Another fundamental constraint of the computer culture is the iron law that output depends on input. Apparently the IBM programmers did not deign even to dabble in British foodways because Watson appears ignorant of them. Even an undeniable British contribution to global cuisine, the savory pie, gets a different and unlikely, Scandinavian, pedigree from Watson.

Given the avowed purpose of the project, to create the unexpected and the novel, IBM has missed an opportunity through their omission. British cuisine, with its robust seasonings of anchovy, acid and spice, its juxtaposition of textures and temperatures, could have provided Watson with many more chances to achieve the shock of the new.

Some of the never-before-seen recipes are so gratuitously complex they will not-been-seen-again, at least not in any domestic kitchen. A recipe for roast duck, for example, requires five distinct preparations, while “Carrot Pearls” fashioned from carrot juice, agar, sumac and other spice are prerequisite to the assembly of Turkish bruschetta.

In other cases, festooning a dartboard with the chemical and molecular formulae, the food pairings and compounds which were provided to Watson might achieve results concurrent with those of the computer itself. Some of the recipes, like the one for “Turkish-Korean Anchovy Caesar Salad,” assemble random ingredients.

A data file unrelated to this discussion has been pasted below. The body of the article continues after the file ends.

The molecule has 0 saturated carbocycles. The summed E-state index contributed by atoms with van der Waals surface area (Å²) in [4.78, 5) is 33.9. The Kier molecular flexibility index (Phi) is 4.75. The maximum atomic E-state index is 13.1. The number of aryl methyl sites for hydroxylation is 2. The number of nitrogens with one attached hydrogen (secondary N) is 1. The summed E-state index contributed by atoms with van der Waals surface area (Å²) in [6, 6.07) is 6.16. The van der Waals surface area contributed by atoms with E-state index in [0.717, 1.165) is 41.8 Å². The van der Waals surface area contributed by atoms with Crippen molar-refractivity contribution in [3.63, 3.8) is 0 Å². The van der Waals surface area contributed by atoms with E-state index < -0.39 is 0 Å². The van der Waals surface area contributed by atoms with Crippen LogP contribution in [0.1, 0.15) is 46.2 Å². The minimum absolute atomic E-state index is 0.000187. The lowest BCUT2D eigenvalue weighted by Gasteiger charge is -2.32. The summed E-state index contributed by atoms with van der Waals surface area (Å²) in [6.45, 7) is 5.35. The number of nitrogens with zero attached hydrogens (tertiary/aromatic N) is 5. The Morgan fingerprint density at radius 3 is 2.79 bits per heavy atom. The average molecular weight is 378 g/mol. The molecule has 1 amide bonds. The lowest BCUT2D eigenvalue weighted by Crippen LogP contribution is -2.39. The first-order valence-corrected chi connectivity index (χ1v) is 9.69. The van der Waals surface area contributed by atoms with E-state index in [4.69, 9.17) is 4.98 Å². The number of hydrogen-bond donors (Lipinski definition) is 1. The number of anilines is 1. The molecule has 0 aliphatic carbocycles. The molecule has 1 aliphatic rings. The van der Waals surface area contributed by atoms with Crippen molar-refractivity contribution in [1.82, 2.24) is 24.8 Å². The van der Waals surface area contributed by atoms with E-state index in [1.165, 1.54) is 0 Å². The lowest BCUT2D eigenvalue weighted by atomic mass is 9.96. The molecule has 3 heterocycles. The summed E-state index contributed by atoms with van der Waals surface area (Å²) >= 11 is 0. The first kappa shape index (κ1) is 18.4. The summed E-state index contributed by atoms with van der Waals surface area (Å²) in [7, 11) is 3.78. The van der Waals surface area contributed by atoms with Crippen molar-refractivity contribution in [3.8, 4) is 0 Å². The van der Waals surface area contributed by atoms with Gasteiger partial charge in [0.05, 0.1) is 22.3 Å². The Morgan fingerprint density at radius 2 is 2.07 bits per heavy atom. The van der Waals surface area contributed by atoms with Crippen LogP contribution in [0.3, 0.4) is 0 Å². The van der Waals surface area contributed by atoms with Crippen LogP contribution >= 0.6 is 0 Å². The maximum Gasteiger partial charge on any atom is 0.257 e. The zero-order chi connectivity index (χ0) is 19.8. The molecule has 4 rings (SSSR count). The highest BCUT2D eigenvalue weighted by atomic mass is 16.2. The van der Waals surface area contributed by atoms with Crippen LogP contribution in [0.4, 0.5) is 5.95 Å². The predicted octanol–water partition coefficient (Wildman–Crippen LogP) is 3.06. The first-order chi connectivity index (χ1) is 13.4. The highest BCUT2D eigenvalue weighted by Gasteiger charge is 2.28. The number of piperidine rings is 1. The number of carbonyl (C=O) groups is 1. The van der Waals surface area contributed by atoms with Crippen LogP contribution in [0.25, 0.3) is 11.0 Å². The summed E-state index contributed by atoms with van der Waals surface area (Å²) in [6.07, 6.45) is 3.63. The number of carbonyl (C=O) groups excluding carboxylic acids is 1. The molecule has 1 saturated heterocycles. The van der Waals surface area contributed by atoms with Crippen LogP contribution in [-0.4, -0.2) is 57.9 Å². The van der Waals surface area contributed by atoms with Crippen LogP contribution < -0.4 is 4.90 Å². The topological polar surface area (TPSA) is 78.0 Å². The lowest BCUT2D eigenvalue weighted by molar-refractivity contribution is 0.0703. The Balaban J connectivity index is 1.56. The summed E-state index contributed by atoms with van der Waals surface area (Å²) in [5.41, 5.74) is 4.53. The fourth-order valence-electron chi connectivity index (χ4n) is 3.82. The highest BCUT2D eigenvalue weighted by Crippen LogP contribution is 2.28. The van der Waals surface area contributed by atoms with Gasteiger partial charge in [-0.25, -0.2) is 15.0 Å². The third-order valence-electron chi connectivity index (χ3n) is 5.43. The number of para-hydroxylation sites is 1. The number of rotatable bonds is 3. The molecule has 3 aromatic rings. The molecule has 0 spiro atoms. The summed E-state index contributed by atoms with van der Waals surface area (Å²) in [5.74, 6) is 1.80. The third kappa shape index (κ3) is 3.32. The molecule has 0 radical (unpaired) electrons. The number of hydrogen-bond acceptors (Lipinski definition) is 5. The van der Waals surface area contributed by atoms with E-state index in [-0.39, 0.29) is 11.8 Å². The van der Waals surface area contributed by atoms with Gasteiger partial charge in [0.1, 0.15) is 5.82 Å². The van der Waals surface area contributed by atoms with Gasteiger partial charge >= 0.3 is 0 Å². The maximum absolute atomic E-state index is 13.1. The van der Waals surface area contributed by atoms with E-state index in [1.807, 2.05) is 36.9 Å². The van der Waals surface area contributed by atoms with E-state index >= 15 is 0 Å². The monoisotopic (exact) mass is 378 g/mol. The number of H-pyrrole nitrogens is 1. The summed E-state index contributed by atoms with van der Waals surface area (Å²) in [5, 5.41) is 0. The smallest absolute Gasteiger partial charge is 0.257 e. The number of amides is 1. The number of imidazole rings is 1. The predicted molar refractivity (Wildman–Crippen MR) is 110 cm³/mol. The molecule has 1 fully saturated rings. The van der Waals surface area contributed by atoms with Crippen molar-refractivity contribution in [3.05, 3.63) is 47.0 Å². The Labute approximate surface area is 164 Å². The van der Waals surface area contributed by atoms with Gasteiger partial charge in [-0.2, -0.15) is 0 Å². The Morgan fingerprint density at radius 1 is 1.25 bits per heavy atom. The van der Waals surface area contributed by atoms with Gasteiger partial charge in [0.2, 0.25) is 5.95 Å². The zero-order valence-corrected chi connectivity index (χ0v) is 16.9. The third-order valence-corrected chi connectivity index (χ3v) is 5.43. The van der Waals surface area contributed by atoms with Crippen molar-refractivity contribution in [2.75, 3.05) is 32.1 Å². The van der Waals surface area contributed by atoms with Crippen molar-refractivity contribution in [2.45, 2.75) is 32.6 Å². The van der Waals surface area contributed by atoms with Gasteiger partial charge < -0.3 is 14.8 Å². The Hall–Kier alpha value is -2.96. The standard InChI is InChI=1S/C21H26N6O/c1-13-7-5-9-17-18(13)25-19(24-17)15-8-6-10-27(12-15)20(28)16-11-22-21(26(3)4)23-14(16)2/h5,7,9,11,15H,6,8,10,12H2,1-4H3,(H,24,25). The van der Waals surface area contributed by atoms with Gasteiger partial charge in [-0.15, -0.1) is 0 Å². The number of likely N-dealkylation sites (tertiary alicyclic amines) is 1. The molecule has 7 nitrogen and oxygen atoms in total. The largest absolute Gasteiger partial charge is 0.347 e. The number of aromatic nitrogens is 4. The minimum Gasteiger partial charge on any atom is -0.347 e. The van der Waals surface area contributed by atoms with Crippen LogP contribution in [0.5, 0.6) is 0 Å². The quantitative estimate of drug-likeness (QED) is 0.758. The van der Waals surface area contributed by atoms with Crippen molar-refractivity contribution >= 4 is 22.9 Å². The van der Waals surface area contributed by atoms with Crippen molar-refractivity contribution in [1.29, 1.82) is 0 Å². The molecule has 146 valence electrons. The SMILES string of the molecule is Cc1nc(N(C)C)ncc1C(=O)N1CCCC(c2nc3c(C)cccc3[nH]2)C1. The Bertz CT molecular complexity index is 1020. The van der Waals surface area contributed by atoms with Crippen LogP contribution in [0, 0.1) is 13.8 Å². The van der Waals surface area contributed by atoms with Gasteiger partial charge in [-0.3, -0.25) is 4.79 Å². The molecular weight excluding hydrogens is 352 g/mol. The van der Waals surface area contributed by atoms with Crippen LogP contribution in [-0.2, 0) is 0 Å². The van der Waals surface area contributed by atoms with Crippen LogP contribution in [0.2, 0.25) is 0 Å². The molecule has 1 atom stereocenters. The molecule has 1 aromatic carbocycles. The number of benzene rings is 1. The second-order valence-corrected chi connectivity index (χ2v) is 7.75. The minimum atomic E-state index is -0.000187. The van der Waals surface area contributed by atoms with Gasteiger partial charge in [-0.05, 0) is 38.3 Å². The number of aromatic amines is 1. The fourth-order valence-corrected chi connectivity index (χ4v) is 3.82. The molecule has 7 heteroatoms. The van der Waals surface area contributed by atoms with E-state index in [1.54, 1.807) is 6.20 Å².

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Tomorrow’s Kitchen, Today!

For this one, “regular old croutons just wouldn’t do,” so jelled artichoke puree “diced, coated with bread crumbs, and fried to look just like a typical crouton” appear in their stead. The salad dressing based on eggplant of all things “tastes like a spicy, sweet tahini.” ( Watson 50) Whatever this thing is, it is not a Caesar salad and the enterprise itself seems something like painting with the elephant dung when, as Brian Sewell noted, perfectly good pigments from Winsor & Newton have been readily available since the eighteenth century.

Watson is not much of an editor. Its book is rife with repetition; the input process is described in indistinguishable terms three times, while the anchovy promised in the Caesar salad gone rogue on an overdoes of tahini fails to appear.

Finally, the humanly generated prose of Cognitive Cooking springs straight from the hideous hyperbole of Marketing 101. Notwithstanding that, however, Cognitive Cooking does not amount to much. Its recipes are too scattered, even incoherent, both in terms of each one and of each other, for the book to make a distinct impression.

It can be done: Heston Blumenthal, for example, has done it with Historic Heston , his equally aspirational but more coherent assay into the strange and the new based on the recipes of the British past. Seventeenth and eighteenth notions become recast with ingredients unfamiliar to their creators and techniques impossible to take on given the technology of the day.

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Sean Brock has done something similar but substantially more accessible with the historic foodways of the American south at his restaurant Husk and with his book Heritage. Either author has fulfilled the mission of Cognitive Cooking better than its computer. Perhaps it still takes a person after all.

So despite the sensationalist introduction to this review, Luddites may allow themselves a sly smile and slink back into their analog kitchens lined with their anachronistic books.